I made a bit of stitching progress on "Sunflower Sampler". The sunflowers use WDW "Schneckley" - it creates at nice mottled effect.
On Tuesday I took a long stroll about the property after our morning showers had ended. As I was headed back home, some movement in the brush caught my eye.
I stopped and was thrilled to see a flock of Cedar Waxwings.
A group of about 20 was flitting about munching on berries of the Cascara (Rhamnus purshiana).
In fall, these birds gather in large groups to eat berries and fill the air with their high, thin, whistles. My group, however, made not a single sound.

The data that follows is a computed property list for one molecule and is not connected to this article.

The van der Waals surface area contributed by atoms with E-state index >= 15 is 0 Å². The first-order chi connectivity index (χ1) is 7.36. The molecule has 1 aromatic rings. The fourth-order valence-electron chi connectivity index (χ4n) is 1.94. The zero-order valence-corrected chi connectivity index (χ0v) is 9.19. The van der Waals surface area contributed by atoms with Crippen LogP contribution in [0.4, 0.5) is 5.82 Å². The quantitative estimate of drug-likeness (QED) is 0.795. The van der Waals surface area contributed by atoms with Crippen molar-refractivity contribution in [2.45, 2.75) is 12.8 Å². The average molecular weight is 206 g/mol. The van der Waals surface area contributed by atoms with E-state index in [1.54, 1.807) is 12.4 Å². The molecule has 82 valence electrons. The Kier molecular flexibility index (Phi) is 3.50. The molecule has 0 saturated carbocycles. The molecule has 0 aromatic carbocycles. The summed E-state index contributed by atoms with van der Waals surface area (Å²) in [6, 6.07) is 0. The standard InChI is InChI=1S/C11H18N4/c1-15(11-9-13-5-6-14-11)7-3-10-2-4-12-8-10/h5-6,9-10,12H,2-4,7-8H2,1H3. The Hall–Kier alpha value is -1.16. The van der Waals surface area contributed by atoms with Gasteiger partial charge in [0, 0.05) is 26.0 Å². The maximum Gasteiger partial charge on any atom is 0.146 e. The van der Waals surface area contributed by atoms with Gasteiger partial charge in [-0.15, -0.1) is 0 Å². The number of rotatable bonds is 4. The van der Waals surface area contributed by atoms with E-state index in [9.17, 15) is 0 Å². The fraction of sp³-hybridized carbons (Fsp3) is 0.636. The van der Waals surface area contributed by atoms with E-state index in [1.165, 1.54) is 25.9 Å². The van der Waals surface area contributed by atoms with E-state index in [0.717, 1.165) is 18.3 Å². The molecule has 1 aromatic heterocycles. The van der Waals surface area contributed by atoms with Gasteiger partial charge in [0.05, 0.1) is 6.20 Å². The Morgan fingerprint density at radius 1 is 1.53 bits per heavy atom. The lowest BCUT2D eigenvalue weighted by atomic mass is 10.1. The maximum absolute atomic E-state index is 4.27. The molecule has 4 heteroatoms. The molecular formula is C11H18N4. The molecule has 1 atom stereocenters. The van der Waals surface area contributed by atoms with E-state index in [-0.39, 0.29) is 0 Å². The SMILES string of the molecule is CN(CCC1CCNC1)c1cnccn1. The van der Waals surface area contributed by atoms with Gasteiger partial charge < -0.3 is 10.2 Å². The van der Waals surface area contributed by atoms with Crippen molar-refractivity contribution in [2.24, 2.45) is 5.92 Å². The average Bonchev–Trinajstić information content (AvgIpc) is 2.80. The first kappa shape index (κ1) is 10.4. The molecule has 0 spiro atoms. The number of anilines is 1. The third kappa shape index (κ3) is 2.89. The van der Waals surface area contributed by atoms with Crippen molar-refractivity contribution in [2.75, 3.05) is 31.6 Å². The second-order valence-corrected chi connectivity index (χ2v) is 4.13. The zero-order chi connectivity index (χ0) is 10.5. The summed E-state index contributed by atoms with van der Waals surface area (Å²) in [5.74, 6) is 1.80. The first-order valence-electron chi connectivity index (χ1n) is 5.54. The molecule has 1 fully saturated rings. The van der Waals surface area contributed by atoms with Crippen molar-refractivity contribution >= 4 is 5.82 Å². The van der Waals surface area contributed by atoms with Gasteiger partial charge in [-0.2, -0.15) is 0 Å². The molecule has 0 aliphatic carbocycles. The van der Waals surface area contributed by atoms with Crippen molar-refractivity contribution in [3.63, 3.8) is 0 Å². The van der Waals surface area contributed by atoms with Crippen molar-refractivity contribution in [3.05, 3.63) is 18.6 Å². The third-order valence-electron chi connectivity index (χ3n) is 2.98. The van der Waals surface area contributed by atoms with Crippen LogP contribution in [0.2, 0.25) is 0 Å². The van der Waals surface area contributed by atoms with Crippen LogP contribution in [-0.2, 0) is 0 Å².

They were voracious!
In this photo there are four birds - click on it to enlarge.
I love their frowning faces...
...and they have a lovely bright yellow band on the tip of their tail.
Cedar Waxwings are pale brown on the head and chest, fading to a soft gray on the wings. Their belly is pale yellow, and the tail is gray with a bright yellow tip. Their face has a narrow black mask neatly outlined in white. The red waxy tips to the wing feathers are not always easy to see. Cedar Waxwings reside in woodlands of all kinds, and at farms, orchards, and suburban gardens where there are fruiting trees or shrubs. Cedar Waxwings are social birds that you’re likely to see in flocks year-round. They sit in fruiting trees swallowing berries whole, or pluck them in mid-air with a brief fluttering hover. They also course over water for insects, flying like tubby, slightly clumsy swallows. I was so pleased to see this small group!